"Earthgrazers are meteors that approach from the horizon and skim the atmosphere overhead like a stone skipping across the surface of a pond," Cooke explained. "They are long, slow and colorful " among the most beautiful of meteors." He notes that an hour of watching may net only a few of these at most, but seeing even one can make the whole night worthwhile.
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Type: Discussion • Score: 9 • Views: 3,136 • Replies: 21
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ehBeth
 
  1  
Reply Tue 11 Aug, 2009 05:14 pm
@djjd62,
I haven't stayed up to watch the Perseids for a couple of years. If the clouds go away, I may give it a crack tonight. Maybe.
0 Replies
 
Sglass
 
  1  
Reply Tue 11 Aug, 2009 07:21 pm
Do we get this show on the Big Island. I was sitting out last night and could not believe how beautiful the sky was and how many stars. I find it hard to believe that earth is part of the Milky Way.
djjd62
 
  1  
Reply Tue 11 Aug, 2009 07:25 pm
@Sglass,
yup

http://hawaiihealthguide.com/images/health/article_777.gif

What's the best thing to do this week at night in Hawaii? Leave your worries and cares behind, pack a snack and find a nice dark spot to kick back on the beach or backyard. Just look up and slightly Northeast and count the falling stars. You can even make a wish!

The annual Perseids Meteor shower rewards viewers with over 60 meteors an hour at peak moments. The Perseids peak Aug 12, but related meteor streaks can be seen July we- Aug 22.

The streaks will be seen radiating from the constellation Perseus.

Oh yeah, as usual, this celestial show is free.

The waning gibbous moon will provide some interference in the early morning, so the best viewing will be in the evening before it rises. The radiant point for this shower will be in the constellation Perseus. Look to the northeast after midnight.
0 Replies
 
littlek
 
  1  
Reply Tue 11 Aug, 2009 09:17 pm
been rainy with a dense cloud cover all night <pout>
0 Replies
 
Rockhead
 
  1  
Reply Tue 11 Aug, 2009 09:45 pm
@djjd62,
bright clear skies over the prairie, and night owl in temporary residence...

we will report back later, 2 am is still way off.
0 Replies
 
Sglass
 
  1  
Reply Wed 12 Aug, 2009 12:02 am
Damn fallout from our aborted hurricane Felecia has left us with a misty, starless night here on the slopes of Mauna Loa. I doubt if we will see the shooting stars.
0 Replies
 
Francis
 
  1  
Reply Wed 12 Aug, 2009 12:36 am
I was out last night, the sky was magnificent.

In a space of few minutes I've seen three falling stars, in the Perseids region..

0 Replies
 
Rockhead
 
  1  
Reply Wed 12 Aug, 2009 01:31 am
very cool here. not clusters, but bright singles and very able to be seen.
jespah
 
  1  
Reply Wed 12 Aug, 2009 03:51 am
@Rockhead,
Too cloudy here, dang.
farmerman
 
  1  
Reply Wed 12 Aug, 2009 04:52 am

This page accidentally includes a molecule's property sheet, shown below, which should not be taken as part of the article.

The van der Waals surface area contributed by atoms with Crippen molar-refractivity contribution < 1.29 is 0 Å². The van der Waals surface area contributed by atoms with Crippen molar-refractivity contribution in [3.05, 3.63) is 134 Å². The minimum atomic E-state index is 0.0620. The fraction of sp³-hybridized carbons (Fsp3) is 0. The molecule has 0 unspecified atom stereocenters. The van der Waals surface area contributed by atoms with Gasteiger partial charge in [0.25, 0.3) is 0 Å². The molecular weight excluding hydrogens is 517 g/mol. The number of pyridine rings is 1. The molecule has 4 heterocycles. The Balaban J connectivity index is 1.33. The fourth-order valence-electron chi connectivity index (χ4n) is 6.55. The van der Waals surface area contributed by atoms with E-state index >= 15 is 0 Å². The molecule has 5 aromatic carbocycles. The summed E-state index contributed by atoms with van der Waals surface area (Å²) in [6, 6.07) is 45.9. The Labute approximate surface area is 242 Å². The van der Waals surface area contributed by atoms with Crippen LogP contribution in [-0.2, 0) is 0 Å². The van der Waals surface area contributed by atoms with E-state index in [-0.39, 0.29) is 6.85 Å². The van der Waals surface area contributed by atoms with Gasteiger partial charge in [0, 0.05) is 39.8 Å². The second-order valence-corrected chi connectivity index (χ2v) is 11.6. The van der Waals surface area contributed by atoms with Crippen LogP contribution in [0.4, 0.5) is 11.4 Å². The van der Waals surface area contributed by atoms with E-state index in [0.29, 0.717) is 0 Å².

@jespah,
I got up real early for what? Its all fog and dreck. Cant see but a few feet.
Can you hear em?
0 Replies
 
djjd62
 
  1  
Reply Wed 12 Aug, 2009 05:00 am
it was clearing here yesterday evening, but by midnight it had clouded over again, hopefully it's clear tonight, give it one more shot
Walter Hinteler
 
  1  
Reply Wed 12 Aug, 2009 05:19 am
@djjd62,
online meteor watch @ twitter


Observers statistics @ International Meteor Organization (IMO)
0 Replies
 
Merry Andrew
 
  1  
Reply Wed 12 Aug, 2009 02:07 pm
I think we're supposed to get clearer skies tonight. In that case I think Sglass and I will go to the rim of the Kilauea caldera and watch stars falling into the crater!
0 Replies
 
djjd62
 
  1  
Reply Wed 12 Aug, 2009 07:42 pm
skies clearer tonight hope to see a few

i can remember watching a display in the late 70's that was spectacular, i was probably about 17, went to friends house that was even more in the country than mine, grabbed sleeping bags and set up an area in meadow near by, there were times we were seeing 2 or 3 a minute

funny, drove by the friends old house tonight, there's about 200 hundred homes where the meadows used to be

you can't, as they say, go home again
0 Replies
 
djjd62
 
  1  
Reply Wed 12 Aug, 2009 09:00 pm
nice, just saw the first couple, one really big one
0 Replies
 
djjd62
 
  1  
Reply Wed 12 Aug, 2009 09:13 pm
meteors and bats, good night time watching
Francis
 
  1  
Reply Thu 13 Aug, 2009 12:38 am
@djjd62,
I've seen a lot of meteors, two of them were really bright..

Lots of satellites passing by, too.
0 Replies
 
Merry Andrew
 
  1  
Reply Thu 13 Aug, 2009 12:47 am
Unfortunately, it's raining cats and dogs on the Big Island of Hawaii right now and here at the summit of Mount Kilauea the vog is thick as the proverbial pea soup. I doubt that anyone herebouts will see any heavenly bodies come crashing down tonight.
dlowan
 
  1  
Reply Thu 13 Aug, 2009 01:52 am
@Merry Andrew,
I have SO had it with these goddamn meteor showers!


I don't know how many times I have stayed up for one of them, with clear skies, and seen NOTHING!!!!